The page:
Prime Minister Boris Johnson has appointed the former Secretary of State for International Development, Anne-Marie Trevelyan MP, as the UK’s International Champion on Adaptation and Resilience for the COP26 Presidency.
With one year to go until COP26 is held in Glasgow, the role of the Champion will be to drive forward global ambition and action to support countries on the frontline of climate change to adapt to its impacts and build resilience.
Developing countries are particularly vulnerable to climate change and are less able to prepare for and respond to the impacts of rising global temperatures, such as extreme weather events like floods, drought and wildfires and slow onset crises like rising sea levels and desertification. Without action, the World Bank predicts climate change could push more than 100 million people in developing countries below the poverty line by 2030.
However, with support, countries and communities can adapt and build resilience to the impacts of climate change. Measures like early warning systems for storms, investing in flood drainage and drought resistant crops are extremely cost-effective, saving not just money, but lives and livelihoods. In Bangladesh, for example, with the support of the UK and others on disaster risk reduction the mortality rate from cyclones has been cut more than 100-fold – from 500,000 deaths in 1970 to 4,234 in 2007.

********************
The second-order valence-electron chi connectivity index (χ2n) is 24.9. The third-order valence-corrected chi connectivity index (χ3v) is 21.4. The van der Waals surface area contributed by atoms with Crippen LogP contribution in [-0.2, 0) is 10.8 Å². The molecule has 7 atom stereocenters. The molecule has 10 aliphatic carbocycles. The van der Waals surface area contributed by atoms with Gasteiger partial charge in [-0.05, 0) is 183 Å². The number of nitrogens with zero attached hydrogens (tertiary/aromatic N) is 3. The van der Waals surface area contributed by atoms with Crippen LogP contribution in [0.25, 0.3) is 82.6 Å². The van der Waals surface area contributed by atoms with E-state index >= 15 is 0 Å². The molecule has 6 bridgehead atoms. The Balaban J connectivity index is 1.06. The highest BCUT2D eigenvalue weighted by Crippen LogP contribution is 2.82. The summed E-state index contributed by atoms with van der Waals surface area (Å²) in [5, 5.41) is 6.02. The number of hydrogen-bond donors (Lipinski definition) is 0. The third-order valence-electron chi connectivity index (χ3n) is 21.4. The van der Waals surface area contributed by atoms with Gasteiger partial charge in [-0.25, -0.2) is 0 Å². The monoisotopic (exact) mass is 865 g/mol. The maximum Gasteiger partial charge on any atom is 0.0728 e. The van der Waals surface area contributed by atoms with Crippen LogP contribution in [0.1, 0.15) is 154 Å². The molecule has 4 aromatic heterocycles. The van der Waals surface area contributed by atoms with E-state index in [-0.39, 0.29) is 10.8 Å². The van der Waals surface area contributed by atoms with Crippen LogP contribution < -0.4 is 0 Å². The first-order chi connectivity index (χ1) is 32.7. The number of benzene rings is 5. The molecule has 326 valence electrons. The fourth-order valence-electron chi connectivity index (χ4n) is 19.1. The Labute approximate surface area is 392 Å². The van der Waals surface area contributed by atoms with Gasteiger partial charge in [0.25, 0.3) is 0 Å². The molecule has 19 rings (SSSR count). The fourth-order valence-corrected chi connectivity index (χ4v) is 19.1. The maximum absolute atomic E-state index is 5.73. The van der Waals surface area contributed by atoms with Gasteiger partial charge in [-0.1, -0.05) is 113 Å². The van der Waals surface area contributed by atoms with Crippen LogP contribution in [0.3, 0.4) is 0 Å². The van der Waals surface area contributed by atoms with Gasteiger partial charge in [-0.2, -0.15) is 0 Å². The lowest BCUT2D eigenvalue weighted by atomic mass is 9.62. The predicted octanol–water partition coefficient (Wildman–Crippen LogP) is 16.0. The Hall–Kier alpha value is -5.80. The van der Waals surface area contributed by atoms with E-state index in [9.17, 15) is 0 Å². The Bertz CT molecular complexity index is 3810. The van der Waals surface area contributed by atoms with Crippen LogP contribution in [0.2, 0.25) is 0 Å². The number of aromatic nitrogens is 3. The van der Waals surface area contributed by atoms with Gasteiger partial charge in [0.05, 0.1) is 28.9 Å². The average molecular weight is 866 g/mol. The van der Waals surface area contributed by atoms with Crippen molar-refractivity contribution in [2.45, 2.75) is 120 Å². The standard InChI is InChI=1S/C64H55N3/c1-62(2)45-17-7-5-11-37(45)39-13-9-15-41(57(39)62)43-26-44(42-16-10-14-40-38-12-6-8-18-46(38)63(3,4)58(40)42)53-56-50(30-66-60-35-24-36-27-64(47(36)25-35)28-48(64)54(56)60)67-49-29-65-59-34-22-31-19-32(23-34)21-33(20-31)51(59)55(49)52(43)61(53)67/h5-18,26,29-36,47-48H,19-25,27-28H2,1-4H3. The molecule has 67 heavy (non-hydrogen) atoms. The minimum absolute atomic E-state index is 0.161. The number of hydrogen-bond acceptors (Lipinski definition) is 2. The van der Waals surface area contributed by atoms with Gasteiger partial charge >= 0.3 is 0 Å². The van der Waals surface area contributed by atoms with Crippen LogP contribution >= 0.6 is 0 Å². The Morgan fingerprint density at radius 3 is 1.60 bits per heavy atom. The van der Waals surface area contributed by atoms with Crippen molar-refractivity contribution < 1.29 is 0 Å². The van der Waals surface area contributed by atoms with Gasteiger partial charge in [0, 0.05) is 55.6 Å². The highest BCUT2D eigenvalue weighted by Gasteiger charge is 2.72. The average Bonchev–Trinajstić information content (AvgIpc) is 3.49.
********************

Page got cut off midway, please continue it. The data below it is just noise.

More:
In her role as Adaptation and Resilience Champion, Anne-Marie Trevelyan will engage the governments of the countries most affected by climate change and drive support from the international community and private sector.
The UK is stepping up global leadership in tackling climate change with one year to go until COP26, the UN climate change conference, and ahead of the Climate Ambition Summit on December 12 2020.
Building international momentum to support countries and communities already impacted by climate change and futureproofing growth and development is crucial to delivering our shared climate goals at COP26 and beyond.
Foreign Secretary Dominic Raab said: “Climate change is already affecting people all over the world and COVID-19 has reinforced the importance of investing in resilience, now more than ever.’’